Existing directors as at 31 October 2021 who are required to retire and stand for re-election before 30 November 2022 (or 30 November 2023 for CATSI directors) are, if re-elected, in effect, re-appointed as a director and must therefore obtain a DIN before the election is held (for an election from 5 April 2022).

ABRS registers

The DIN is the first registry to be established and administered by the ABRS and by 2024 the ABRS will take over as the registry (and collector of fees) for 34 registers currently administered by ASIC under various legislation and the Australian Business Register (ABR) currently administered by the Commissioner for Taxation. Additional Commonwealth registers may be brought into the new regime by future legislative reforms.

While the ABRS will administer these registers, the registrars for different registers may be different Commonwealth bodies. So far, the Commissioner for Taxation has been appointed as Registrar of the ABRS in relation to business names registration and the companies register and other registers kept under the Corporations Act (including DINs), the new Commonwealth Registers Act 2020 (Cth) and the National Consumer Credit Protection Act 2009 (Cth).

It is not proposed that the ACNC charity register will be administered by the ABRS.

Effect on ACNC charities and their directors

The new DIN regime applies to all directors, even if the company is an ACNC-registered charity. The provisions of the Corporation Act that are “switched-off” for ACNC-registered charities are not affected.

New director appointments for ACNC-registered charities need not be notified to ASIC, only to the ACNC. As yet, there is no public information as to how DIN notification requirements will apply to ACNC-registered charity directors.

Key takeaways

  • All current and new directors of companies and Aboriginal and Torres Strait Islander corporations, including those that are ACNC-registered charities, are required to have a DIN.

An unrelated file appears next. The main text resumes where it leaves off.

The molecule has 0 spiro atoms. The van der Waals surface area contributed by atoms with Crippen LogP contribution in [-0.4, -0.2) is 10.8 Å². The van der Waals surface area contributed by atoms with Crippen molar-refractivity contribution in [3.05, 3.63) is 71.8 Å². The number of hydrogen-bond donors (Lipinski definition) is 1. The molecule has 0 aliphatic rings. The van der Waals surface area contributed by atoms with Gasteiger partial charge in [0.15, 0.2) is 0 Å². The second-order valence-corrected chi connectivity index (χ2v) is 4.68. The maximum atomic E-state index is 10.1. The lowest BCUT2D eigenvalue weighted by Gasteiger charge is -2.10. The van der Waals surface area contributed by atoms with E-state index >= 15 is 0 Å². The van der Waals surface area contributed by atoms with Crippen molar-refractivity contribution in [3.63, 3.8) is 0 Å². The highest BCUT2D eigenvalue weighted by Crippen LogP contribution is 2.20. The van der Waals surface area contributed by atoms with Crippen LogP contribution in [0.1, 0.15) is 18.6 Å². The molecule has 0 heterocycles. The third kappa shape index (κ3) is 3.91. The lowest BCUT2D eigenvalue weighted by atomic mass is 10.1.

• Transitional periods to obtain a DIN apply to current directors as at 1 November 2021 and new director appointments from 1 November 2021 up to 5 April 2022 and from that date, all persons (including those who are already directors) must have a DIN before being appointed or re-appointed as a director.

  • It is the director’s personal responsibility to obtain a DIN.

  • There are substantial criminal and civil penalties for failing to comply with obligations under the new regime.

  • Currently there is no requirement for a director to inform a company of their DIN or for a company to obtain a new director’s DIN. This will change when responsibility for the register of companies is transferred from ASIC to the ABRS.

If you are unsure of what your obligations are under this new regime, please seek legal advice. You can contact us on (07) 3160 0010 or at

[i] *Schedule 2 to the Treasury Laws Amendment (Registries Modernisation and Other Measures) Bill 2019 amending the Corporations Act 2001 (Cth) and the Corporations (Aboriginal and Torres Strait Islander) Act 2006 (Cth) for the purposes of DINs and the Commonwealth Registers Act 2019 (Cth) which established the ABRS.

[ii] At the date of this publication there is no regulation relating to extensions of time for applying for a DIN under section 1272C(2)(ii) of the Corporations Act.

[iii] Corporations Director Identification Number Data Standard 2021 issued 15 April 2021.



[vi] The Registrar has, as permitted by section 1270K of the Corporations Act, by legislative instrument, made a disclosure framework relating to disclosing protected information. See Corporations (Director Identification Number) Disclosure Framework (PGPA Bodies, Courts and Tribunals) 2021, issued 15 April 2021.

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The material distributed is general information only. The information supplied is not and is not intended to be, legal or other professional advice, nor should it be relied upon as such. You should seek legal or professional advice in relation to your specific situation.